Every country has their own watchmaking traditions. For us, it’s tapping into the UK’s nautical heritage, British history and the early days of watchmaking. For Germany it’s the traditions of Glashutte and military Fliegers and for Switzerland… well, most haute horology to be fair. Even Russia has its own take on watchmaking with its cool, oversized ex-Soviet pieces.
For India, it was always HMT watches. Like Russian watchmaking, HMT was a hangover from more socialist economic policies, and every Indian guy throughout the 60s and 70s was wearing one. The amount of pieces they produced from their home town of Bangalore was staggering… until they were put out of business.
Never fear though; the end of an era the disappearance of HMT may have been, Bangalore has a new watch company to call their own, one whose collection is a good deal more respectable – yet no less culturally Indian. We don’t mean Ganesh statues and crowded markets, not stereotypically Indian. Instead over the last two-and-a-bit years, the aptly-named Bangalore Watch Company has created a range of timepieces reflecting the modern soul in India.
Founded by husband and wife team, Nirupesh and Mercy Joshi, both come from a tech background. In fact, they came into watches late in life, when their globe-trotting work took them to Hong Kong, where it’s impossible to escape the gravitational pull of watch collecting – and with it, the idea of an Indian watch brand. From there, it was two years of soul searching before finally, settling back in their home town of Bangalore that the locally-eponymous brand was born.
In a way, the Bangalore Watch Company is a successor to HMT, at least when it comes to collection. But the watches they produce are a world away from the cheap, mass-produced pieces Bangalore was previously home to. Instead, they combine solid components and reliable movements with an impressive eye for design and, perhaps more importantly: a story.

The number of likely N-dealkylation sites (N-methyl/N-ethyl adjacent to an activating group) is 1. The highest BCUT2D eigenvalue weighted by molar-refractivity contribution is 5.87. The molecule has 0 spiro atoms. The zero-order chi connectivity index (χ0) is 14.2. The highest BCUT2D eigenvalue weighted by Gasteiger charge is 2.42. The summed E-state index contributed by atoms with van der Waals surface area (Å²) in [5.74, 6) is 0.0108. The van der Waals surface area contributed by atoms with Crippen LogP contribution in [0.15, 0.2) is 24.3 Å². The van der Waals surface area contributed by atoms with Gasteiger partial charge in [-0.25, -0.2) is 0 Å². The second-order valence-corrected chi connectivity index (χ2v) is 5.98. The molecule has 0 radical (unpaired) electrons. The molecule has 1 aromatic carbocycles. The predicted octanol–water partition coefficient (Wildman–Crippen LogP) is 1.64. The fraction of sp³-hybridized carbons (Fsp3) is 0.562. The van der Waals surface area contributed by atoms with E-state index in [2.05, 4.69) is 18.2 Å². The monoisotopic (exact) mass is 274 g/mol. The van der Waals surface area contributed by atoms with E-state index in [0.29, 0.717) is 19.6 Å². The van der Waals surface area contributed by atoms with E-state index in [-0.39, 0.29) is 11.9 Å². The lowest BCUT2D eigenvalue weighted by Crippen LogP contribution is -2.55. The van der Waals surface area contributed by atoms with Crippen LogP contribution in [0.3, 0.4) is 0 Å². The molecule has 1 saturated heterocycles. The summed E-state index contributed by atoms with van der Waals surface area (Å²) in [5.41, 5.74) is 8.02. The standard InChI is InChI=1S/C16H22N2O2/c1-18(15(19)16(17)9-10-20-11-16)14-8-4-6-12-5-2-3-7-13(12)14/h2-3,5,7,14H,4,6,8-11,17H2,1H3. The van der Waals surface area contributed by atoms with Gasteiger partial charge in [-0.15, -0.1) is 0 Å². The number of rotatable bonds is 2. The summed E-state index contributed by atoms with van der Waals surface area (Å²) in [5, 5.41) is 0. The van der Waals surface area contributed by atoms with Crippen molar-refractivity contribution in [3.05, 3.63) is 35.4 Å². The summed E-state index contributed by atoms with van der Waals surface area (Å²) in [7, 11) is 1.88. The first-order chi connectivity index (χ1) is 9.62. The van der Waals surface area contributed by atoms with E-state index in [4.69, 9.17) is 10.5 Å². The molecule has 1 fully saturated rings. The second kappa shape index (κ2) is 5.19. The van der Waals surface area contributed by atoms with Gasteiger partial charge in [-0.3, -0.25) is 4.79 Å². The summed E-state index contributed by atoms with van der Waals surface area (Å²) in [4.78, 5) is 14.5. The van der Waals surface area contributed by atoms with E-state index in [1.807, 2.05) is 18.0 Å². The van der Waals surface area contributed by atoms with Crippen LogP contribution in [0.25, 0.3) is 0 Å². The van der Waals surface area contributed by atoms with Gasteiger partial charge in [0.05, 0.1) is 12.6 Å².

Their first collection, the Renaissance dress watch, was a direct nod to HMT and the kind of accessible pieces they used to make. The story of those watches is the story of Indian watchmaking.
For the second watch however, the story is obvious even to those of us not well-versed in the region’s horological history. The Mach 1 is, very clearly, a pilot’s watch, with its clear, legible layout and high-contrast white numerals on black complete with the Indian flag front and centre. The eye- catching blue version goes a step further, referencing the exact colour of an Indian Air Force officer’s shirt.
The final and most recent collection – bringing the total up to one full collection a year – is the Cover Drive, which is quite possibly the ultimate Cricket watch. Sporting details aside (the wicket 12 o’clock indicator, cricket bat second hand counterweight, the 4 and 6 referencing boundary shots), it’s a practical watch for cricket lovers with its over-tracking bezel.
The Cover Drive isn’t just a great-looking sports watch – particularly in that green. Wow. It’s a solidly-made timepiece and one that reflects what is arguably the main religion in modern India. Forget gold-rendered Hindu gods; if you want to know what a real Indian watch looks like, the Bangalore Watch Company is it.
More details at Bangalore Watch Company.